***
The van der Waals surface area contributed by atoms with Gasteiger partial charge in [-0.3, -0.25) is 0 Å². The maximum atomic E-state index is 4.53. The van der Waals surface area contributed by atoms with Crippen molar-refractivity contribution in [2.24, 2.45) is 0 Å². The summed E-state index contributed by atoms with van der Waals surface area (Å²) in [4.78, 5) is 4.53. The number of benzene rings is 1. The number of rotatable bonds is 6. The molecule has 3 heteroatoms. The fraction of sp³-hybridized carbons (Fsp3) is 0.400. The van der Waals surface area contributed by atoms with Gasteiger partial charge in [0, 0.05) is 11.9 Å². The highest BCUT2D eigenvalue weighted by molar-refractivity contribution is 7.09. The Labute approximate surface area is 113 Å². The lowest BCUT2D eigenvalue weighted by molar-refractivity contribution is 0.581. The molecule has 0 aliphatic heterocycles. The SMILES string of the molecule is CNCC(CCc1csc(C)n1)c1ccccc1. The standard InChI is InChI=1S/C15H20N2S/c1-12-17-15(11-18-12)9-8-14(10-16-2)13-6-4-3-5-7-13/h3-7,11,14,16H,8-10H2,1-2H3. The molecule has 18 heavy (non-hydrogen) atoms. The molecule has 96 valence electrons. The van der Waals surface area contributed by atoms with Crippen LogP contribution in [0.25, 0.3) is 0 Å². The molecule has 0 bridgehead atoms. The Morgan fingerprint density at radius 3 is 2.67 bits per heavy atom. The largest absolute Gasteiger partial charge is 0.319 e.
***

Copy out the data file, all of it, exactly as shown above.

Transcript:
The van der Waals surface area contributed by atoms with Gasteiger partial charge in [-0.3, -0.25) is 0 Å². The maximum atomic E-state index is 4.53. The van der Waals surface area contributed by atoms with Crippen molar-refractivity contribution in [2.24, 2.45) is 0 Å². The summed E-state index contributed by atoms with van der Waals surface area (Å²) in [4.78, 5) is 4.53. The number of benzene rings is 1. The number of rotatable bonds is 6. The molecule has 3 heteroatoms. The fraction of sp³-hybridized carbons (Fsp3) is 0.400. The van der Waals surface area contributed by atoms with Gasteiger partial charge in [0, 0.05) is 11.9 Å². The highest BCUT2D eigenvalue weighted by molar-refractivity contribution is 7.09. The Labute approximate surface area is 113 Å². The lowest BCUT2D eigenvalue weighted by molar-refractivity contribution is 0.581. The molecule has 0 aliphatic heterocycles. The SMILES string of the molecule is CNCC(CCc1csc(C)n1)c1ccccc1. The standard InChI is InChI=1S/C15H20N2S/c1-12-17-15(11-18-12)9-8-14(10-16-2)13-6-4-3-5-7-13/h3-7,11,14,16H,8-10H2,1-2H3. The molecule has 18 heavy (non-hydrogen) atoms. The molecule has 96 valence electrons. The van der Waals surface area contributed by atoms with Crippen LogP contribution in [0.25, 0.3) is 0 Å². The molecule has 0 bridgehead atoms. The Morgan fingerprint density at radius 3 is 2.67 bits per heavy atom. The largest absolute Gasteiger partial charge is 0.319 e.